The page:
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February 29 2012

6:40 PM

Nome keys Mahan, Tiger gets a grip

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Stan Badz/PGA TOUR
Hunter Mahan was dialed in all week at Dove Mountain with his new Ping Nome putter.

By John Schwarb, PGATOUR.COM

Seems inconceivable that a PGA TOUR player’s aim on the greens could be off by entire inches, but Hunter Mahan found that to be the case last week before the World Golf Championships-Accenture Match Play Championship.

Mahan had a session Monday with Ping Tour rep Matt Rollins at Dove Mountain’s putting green, and a laser device put in front of Mahan’s putterface found his alignment to be left of the hole by a couple inches.

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Rollins handed Mahan the company’s new Nome putter, a mallet made with high-grade aluminum and tungsten sole plates which increase MOI. It has a black alignment bar with white sight lines, and Mahan immediately corrected his left-aiming issue.

“This one has a little less offset and it's helping me aim better, so basically I'm aiming where I think I'm supposed to be aiming. Before I was aiming a little more left than I thought, so I was kind of pushing my putts. I wasn't just getting like a true roll and a true read,” Mahan said Friday after advancing to the quarterfinals. “I have just a lot of confidence where I'm starting the ball. I think I'm starting it there and I'm hitting it right there.

“Last week (T24 at the Northern Trust Open) I had no sense of the greens and missed everything. But for some reason this week I feel confident. I feel confident whenever I get on the green I'm going to make it. It's a good feeling to have right now.”

Two days later, Mahan won the Accenture. From a couple inches left to the top of one of the season’s most prestigious events in six days.

The Ping Nome will arrive at golf shops in the first week of April.

STRONG SHOWING: Ping made out big at Accenture with three staff players among the last four players standing – Mahan, Mark Wilson and Lee Westwood. The company’s players went a collective 19-6 for the event, including 6-0 on day one (Ping players Miguel Angel Jimenez, Louis Oosthuizen and Bubba Watson also were in the field).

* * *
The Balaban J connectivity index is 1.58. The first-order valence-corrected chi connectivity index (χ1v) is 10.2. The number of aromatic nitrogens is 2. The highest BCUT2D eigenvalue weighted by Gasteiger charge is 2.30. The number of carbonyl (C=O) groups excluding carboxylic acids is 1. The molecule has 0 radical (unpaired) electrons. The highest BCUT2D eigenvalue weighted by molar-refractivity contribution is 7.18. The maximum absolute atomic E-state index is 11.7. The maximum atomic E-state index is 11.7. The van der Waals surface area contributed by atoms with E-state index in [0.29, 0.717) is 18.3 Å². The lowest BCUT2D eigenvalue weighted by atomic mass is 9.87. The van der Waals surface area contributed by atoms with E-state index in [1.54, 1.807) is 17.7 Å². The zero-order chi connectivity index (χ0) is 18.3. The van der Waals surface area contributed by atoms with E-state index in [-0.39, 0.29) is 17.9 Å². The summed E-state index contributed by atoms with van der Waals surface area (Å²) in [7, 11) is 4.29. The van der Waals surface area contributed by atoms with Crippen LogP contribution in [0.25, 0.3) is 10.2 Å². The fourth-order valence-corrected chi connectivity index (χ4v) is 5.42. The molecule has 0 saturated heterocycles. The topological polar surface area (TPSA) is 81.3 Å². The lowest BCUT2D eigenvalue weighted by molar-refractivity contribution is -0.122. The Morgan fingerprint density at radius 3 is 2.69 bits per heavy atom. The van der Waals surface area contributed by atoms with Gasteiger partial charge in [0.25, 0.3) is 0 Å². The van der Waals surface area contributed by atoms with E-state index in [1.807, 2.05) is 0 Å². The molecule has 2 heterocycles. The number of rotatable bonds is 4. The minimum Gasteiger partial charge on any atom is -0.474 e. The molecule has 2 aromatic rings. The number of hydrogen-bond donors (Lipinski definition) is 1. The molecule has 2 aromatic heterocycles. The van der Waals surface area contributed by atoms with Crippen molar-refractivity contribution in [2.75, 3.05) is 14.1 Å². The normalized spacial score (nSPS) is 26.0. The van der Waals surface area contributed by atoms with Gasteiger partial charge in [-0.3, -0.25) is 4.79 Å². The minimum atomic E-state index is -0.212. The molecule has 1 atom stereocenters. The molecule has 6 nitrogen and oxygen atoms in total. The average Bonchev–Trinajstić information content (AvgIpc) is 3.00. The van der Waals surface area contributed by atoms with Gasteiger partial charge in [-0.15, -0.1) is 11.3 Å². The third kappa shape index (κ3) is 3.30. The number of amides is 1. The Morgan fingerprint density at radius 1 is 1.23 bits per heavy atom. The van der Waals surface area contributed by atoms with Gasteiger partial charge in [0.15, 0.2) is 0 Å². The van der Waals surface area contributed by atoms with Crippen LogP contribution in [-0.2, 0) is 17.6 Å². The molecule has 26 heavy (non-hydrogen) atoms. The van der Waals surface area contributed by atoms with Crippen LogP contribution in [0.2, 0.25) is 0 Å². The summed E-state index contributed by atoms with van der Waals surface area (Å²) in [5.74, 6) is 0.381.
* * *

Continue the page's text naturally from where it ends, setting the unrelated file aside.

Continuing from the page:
SEEING YELLOW: Skip Kendall used a yellow Srixon Z-Star XV Tour to weeks ago in winning the Nationwide Tour season opener, the Pacific Rubiales Colombia Championship, then put it in play last week at the Mayakoba Golf Classic on the PGA TOUR. Gary Christian and Robert Gamez also used the yellow ball, while Charlie Beljan used a yellow Z-Star Tour.

SIZING UP: Sang-moon Bae made a surprising run to the quarterfinals at Accenture before losing to eventual runner-up Rory McIlroy. He used a Callaway Diablo Octane Tour 3-wood after auditioning both the Octane Tour and Razr X Black 3-woods on the range and the course before the matches. He had the 3-woods set up identically to 14.5 degrees for his test.

TIGER TALK: Tiger Woods met the media Wednesday at The Honda Classic and talked about putting, including how he has stayed loyal to Nike putters. Despite his struggles on the greens, Woods hasn’t gone back to the Titleist Scotty Cameron model he used during his decade-plus of dominance.

“I had to find a putter that comes off at the same pace as my Cameron did. We had to work on the grooves to make sure that it came off the same speed. Once we got that dialed in and the ball was coming off the same speed, then we are set,” Woods said. “And that's the mallet … or the one with the plumber neck, they are coming off the same speed as my Cameron, and that's the beauty of it, because I don't have to make any adjustments for speed.”

Woods has made one return to the old days – putting a Ping grip back in play, which he says provides more swing in his stroke.

A GOOD FIT: Callaway, the PGA TOUR and Birdies for the Brave are teaming up this season to custom-fit three veterans for new clubs at a dozen TOUR events.

The first fitting was Tuesday on the range at The Honda Classic, with Sgt. Kyle Evans (a Purple Heart and Bronze Star recipient who served two tours of duty in Iraq), Daniel Robinson (who served in Kuwait), and Ben Baar, a 20-year veteran of the Army who was injured in the Middle East.

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